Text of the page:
How people watch Disney movies.
- Under 12 years old : aw Princesses.
- Art students : THOSE FUCKERS, HOW DO THEY DO THIS ANIMATION ? LOOK AT THAT MOVE DAMMIT, THOSE BACKGROUNDS, ugh i'm done.
- Acting divas : i wonder if i can face character her in Disneyland, -imitates the character- yup, i can !
- Singing trainees : Woah that chick can sing ............. THAT WAS A VERY GOOD HIGH NOTE.
- DreamWorks fans : How To Train Your Dragon is still better.
- Romantics : -sobs- omg this is ..... no ... -sobs- ..... i can't ...
- Animation students : That's Glen Keane's .. yup definitely, oh and look at Andreas Deja animating characters that aren't villains.
- Parents : What a good cartoon.
- Disney bloggers : THAT is the part i'm gonna gif first.
- Disney fans : HIDDEN MICKEY.
- Disney fanatics : talk, and i'll slit your throat, i've been waiting of this for 18 months and 24 days.
“The one thing that I do every time is immersion. I completely immerse myself in the world of the play, the film, the story, the character and try and plaster the walls of my own imagination with extra knowledge and images and music and trivia. I have a little office in my house and it is an absolute pigsty but I know exactly where everything is and there are little things stuck all over the walls, and papers in in-trays and files I have saved on my computer and playlists I have made on my iTunes – things that take me to a place that I think is appropriate. For something like The Avengers, I’ll read a bunch of comics and listen to some crazy music. Each job requires a different kind of preparation.”—Tom Hiddleston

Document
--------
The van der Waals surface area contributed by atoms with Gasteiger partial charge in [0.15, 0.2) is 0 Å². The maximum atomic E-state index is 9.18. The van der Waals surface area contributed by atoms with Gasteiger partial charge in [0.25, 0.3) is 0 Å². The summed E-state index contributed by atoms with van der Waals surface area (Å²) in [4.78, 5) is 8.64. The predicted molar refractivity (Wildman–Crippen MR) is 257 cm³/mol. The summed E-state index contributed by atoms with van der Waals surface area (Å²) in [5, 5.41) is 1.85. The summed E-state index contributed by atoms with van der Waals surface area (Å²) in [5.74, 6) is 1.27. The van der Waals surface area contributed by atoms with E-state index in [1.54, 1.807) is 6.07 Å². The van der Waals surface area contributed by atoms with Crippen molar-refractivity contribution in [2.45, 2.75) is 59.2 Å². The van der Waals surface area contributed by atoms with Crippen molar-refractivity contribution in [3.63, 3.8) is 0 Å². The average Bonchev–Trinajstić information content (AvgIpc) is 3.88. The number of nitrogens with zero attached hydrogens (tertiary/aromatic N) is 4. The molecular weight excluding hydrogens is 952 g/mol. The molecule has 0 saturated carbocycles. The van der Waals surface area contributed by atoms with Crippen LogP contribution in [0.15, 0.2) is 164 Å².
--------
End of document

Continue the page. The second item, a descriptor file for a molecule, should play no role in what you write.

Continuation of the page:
Whishaw Richard II vocal analysis exampleBen Whishaw
You know what’s nice? When the actor you crush on really does have serious technical chops to talk about. Tomorrow’s Shakespeare on Film class is about actor’s tools, the languages of gesture and expression and such, and I’m using three examples of vocal technique. We’ll talk about how an actor’s voice sounds and what it feels like, but also how it means. How does the way an actor uses his voice affect the meaning of what he says? Here, Whishaw needs to communicate that Richard’s putting on royal authority one more time in order to abdicate his throne, and does it by moving from the light voice of his personal self and emotion, down to the deeper register, the voice of his authority. I want students to think about where the actor puts his voice, in what part of his body; in this clip you can hear Whishaw’s voice drop from a softer register that’s higher both in tone and in body placement, throat and head, down to a heavier resonance in his chest. This pattern recurs through the whole of the play; you need that weight behind the royal speech-act. It’s tempting to gender this difference—his lighter voice is more femme, the lower more masculine—because voices are so stubbornly gendered in culture. (We categorize voices by gender, right? bass, tenor, alto, soprano.) Don’t know if I’ll go there yet, but…Thank you, Ben. Thank you for being so damn good at what you do.